By Carl Carter, APR
When I was just starting my career, I knew a guy who was such a devout Christian he would read his Bible and “share his faith” regularly on company time. After several warnings, he got fired, and he declared himself a martyr who was “fired for being a Christian.”
He wasn’t. He was fired for not doing his job.
And that’s the essence of a lot of the confusion I see these days in the debate about how much of ourselves to reveal on social media. One of the standard bits of professional advice we hear is that we should never talk about politics or religion. The topics are too divisive, and there are too many angry people, for us to safely “go there.”
At the same time, Christians are told to let their lights shine. We have a two-party political system in which both Republicans and Democrats have played vital roles of which adherents can be proud. Some of us pull for Alabama, or Auburn, or Notre Dame, or (gasp) even Ohio State, and for the most part, none of those produces alumni who are inherently evil.
In case nobody noticed, we just came through a horrendously bitter political season. As the political memes got more nasty (and deceptive), we also heard urgent warnings to cool it with the politics. We read about people being fired, and were cautioned that people who don’t share our views might quit doing business with us if we expressed our views or affiliations on social media.
Now that things have cooled off a bit, maybe it’s a good time to challenge some assumptions. Maybe it’s not what you believe that should be a cause for concern. Maybe it’s how you behave.
During the campaign, I saw Republicans and Democrats alike passing on fake news and misleading memes that ridiculed and insulted those who might disagree. I also saw many others either remaining on the sidelines or occasionally stating their case in clear and civil words. I can’t prove it in the short term, but I suspect the latter are the ones who influenced more people to their way of thinking.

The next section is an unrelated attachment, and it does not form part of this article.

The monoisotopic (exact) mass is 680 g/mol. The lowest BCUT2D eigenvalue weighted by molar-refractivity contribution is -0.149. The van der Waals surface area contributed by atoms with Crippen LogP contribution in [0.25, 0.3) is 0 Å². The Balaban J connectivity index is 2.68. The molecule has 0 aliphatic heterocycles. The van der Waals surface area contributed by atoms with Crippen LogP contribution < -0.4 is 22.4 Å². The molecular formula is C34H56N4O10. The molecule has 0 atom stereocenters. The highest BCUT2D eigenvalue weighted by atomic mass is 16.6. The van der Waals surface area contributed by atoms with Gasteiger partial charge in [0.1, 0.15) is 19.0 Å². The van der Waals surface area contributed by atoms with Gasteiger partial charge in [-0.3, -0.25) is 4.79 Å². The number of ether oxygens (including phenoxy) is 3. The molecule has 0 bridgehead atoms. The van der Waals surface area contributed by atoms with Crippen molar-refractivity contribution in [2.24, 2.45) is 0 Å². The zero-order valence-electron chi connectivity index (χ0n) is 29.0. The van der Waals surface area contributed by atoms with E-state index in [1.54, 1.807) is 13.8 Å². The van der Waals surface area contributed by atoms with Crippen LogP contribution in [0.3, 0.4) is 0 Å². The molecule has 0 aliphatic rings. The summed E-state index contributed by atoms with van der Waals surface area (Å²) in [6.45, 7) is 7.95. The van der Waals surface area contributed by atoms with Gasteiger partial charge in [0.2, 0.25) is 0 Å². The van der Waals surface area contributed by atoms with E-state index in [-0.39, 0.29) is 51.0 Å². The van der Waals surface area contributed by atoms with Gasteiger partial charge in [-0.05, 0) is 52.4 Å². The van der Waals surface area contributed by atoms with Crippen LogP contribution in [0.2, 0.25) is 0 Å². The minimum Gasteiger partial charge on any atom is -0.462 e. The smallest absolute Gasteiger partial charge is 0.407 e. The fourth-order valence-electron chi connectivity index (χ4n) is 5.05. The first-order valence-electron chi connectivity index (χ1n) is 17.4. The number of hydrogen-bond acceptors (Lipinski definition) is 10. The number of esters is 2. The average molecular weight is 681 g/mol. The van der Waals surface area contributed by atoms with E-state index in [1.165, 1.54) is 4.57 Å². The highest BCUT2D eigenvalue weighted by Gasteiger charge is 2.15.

Here are some traits that, unless I’m badly mistaken, will almost always be well received by people of all stripes.
Thinking for yourself. Most people, even the ones shouting angrily on social media, understand the self-defeating nature of being surrounded by people who all think alike. Our different backgrounds cause us to come at challenges from different angles, providing different insights. One of us will see possibilities another might miss. Your uniqueness may be just the thing that makes you most valuable to others.
Identifying with your church, your party, your school or your civic club. We learn, gain encouragement, and enjoy a richer social life by participating in various groups and causes in our communities. It makes us people, and not “empty suits” with social media accounts. I’m a Democrat (not easy in Alabama), a Braves fan (tragic, I know), a woodworker and a lover of dogs, good music and pulp detective novels. I don’t think anybody is going to disown me over any of those. (They might for being a Crimson Tide alum and fan, so I keep that on the downlow.)
Treating others with civility. Even when the angry voices of the recent election year were at their zenith, I never saw any sign that basic politeness was out of style. Those using good manners were less obvious, but they also tended to be people I’m more likely to respect and follow.
Being really good at what you do. We all have a “halo” effect of sorts. If we’re really good at something people know about, they assume we’re smarter or better than we might really be. If I do great work for my PR clients, that earns me the benefit of the doubt in other areas.
If we know how to behave, I don’t see any reason why most of us should have to hide our beliefs or affiliations. For years, I’ve said, “Be who you are.” Being a phony is just too damn much work. If you’re gay, Republican, Democrat, Lutheran, Pentecostalist or atheist, it’s up to you to decide how “out” you want to be about it. If you pursue excellence, treat people with respect, and show yourself to be a decent person who cares about others, that matters to most folks more than all the labels we fret over.